Through three presidents over a decade, young undocumented immigrants known as “dreamers” have emerged as a potent political force and the sympathetic public face of the immigration debate.
Since 2012, roughly 800,000 have secured permits from the government allowing them to work without fear of deportation under an Obama-era program. Eighty-six percent of the public favors allowing them to permanently remain in the country. Cultural icons from Barack Obama to Kim Kardashian West have sent messages of support.
“I stand with the Dreamers,” Kardashian West wrote on Twitter in September.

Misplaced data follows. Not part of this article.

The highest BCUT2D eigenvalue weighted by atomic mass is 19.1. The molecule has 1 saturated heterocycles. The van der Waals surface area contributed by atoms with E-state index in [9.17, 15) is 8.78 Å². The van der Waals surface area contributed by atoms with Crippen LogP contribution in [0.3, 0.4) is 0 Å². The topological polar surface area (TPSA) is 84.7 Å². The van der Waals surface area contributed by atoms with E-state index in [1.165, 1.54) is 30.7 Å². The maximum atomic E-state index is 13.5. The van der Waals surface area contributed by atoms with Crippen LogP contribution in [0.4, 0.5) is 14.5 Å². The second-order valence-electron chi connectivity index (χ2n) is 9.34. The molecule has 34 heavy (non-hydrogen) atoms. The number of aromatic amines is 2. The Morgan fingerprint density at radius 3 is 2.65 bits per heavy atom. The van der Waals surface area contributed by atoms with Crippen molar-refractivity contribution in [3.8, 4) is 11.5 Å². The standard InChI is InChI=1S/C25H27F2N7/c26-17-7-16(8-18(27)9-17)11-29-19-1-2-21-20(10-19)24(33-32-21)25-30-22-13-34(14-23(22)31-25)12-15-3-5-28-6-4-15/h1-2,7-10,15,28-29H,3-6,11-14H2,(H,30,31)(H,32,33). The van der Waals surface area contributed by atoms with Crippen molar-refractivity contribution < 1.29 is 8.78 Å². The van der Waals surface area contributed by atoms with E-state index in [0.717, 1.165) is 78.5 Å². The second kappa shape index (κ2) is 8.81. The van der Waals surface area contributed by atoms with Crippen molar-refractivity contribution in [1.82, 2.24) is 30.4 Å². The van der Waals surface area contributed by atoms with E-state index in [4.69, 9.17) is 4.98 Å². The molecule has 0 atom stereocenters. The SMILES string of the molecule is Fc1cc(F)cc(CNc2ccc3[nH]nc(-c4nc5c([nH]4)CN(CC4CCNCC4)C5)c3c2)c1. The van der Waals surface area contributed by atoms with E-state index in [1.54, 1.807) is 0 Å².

But even as the dreamers, brought to the country illegally as children, have become more closely integrated into the fabric of American society, their very political success has exposed them to the whims of Washington’s legislative impotency. Since the George W. Bush administration they have been buffeted by a severe whiplash of extraordinary policy victories — and crushing defeats.
This month, the dreamers face the biggest test yet of their political clout — a make-or-break moment in their long path to the precipice of becoming fully legalized residents. A loss would mean a devastating return to living in the shadows and the perpetual fear of being deported.
Young undocumented immigrants hope a decade of political activism can pay off in face of the administration’s effort to end Obama-era deferred action program